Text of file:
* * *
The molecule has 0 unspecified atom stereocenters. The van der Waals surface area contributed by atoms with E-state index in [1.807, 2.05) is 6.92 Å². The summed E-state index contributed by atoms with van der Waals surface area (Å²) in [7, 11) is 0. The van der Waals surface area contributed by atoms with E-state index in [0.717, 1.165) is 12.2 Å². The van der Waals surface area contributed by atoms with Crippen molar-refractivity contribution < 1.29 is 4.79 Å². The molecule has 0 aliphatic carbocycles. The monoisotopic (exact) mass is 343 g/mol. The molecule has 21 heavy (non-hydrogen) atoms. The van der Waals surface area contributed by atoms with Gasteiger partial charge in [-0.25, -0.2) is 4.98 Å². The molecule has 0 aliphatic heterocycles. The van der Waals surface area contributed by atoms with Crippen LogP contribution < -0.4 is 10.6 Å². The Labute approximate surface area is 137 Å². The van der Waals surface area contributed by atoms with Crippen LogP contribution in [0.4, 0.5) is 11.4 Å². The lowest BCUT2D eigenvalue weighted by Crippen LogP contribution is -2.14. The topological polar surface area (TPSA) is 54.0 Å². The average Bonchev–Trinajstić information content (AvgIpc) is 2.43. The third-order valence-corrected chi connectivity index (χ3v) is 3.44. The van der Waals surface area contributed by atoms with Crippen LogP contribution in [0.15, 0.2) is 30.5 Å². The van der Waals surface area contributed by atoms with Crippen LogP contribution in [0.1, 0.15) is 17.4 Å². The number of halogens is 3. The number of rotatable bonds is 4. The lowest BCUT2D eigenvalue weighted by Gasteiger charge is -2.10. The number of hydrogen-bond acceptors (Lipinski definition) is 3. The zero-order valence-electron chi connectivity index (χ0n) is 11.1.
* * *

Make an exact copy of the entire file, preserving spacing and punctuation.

The molecule has 0 unspecified atom stereocenters. The van der Waals surface area contributed by atoms with E-state index in [1.807, 2.05) is 6.92 Å². The summed E-state index contributed by atoms with van der Waals surface area (Å²) in [7, 11) is 0. The van der Waals surface area contributed by atoms with E-state index in [0.717, 1.165) is 12.2 Å². The van der Waals surface area contributed by atoms with Crippen molar-refractivity contribution < 1.29 is 4.79 Å². The molecule has 0 aliphatic carbocycles. The monoisotopic (exact) mass is 343 g/mol. The molecule has 21 heavy (non-hydrogen) atoms. The van der Waals surface area contributed by atoms with Gasteiger partial charge in [-0.25, -0.2) is 4.98 Å². The molecule has 0 aliphatic heterocycles. The van der Waals surface area contributed by atoms with Crippen LogP contribution < -0.4 is 10.6 Å². The Labute approximate surface area is 137 Å². The van der Waals surface area contributed by atoms with Crippen LogP contribution in [0.4, 0.5) is 11.4 Å². The lowest BCUT2D eigenvalue weighted by Crippen LogP contribution is -2.14. The topological polar surface area (TPSA) is 54.0 Å². The average Bonchev–Trinajstić information content (AvgIpc) is 2.43. The third-order valence-corrected chi connectivity index (χ3v) is 3.44. The van der Waals surface area contributed by atoms with Crippen LogP contribution in [0.15, 0.2) is 30.5 Å². The van der Waals surface area contributed by atoms with Crippen LogP contribution in [0.1, 0.15) is 17.4 Å². The number of halogens is 3. The number of rotatable bonds is 4. The lowest BCUT2D eigenvalue weighted by Gasteiger charge is -2.10. The number of hydrogen-bond acceptors (Lipinski definition) is 3. The zero-order valence-electron chi connectivity index (χ0n) is 11.1.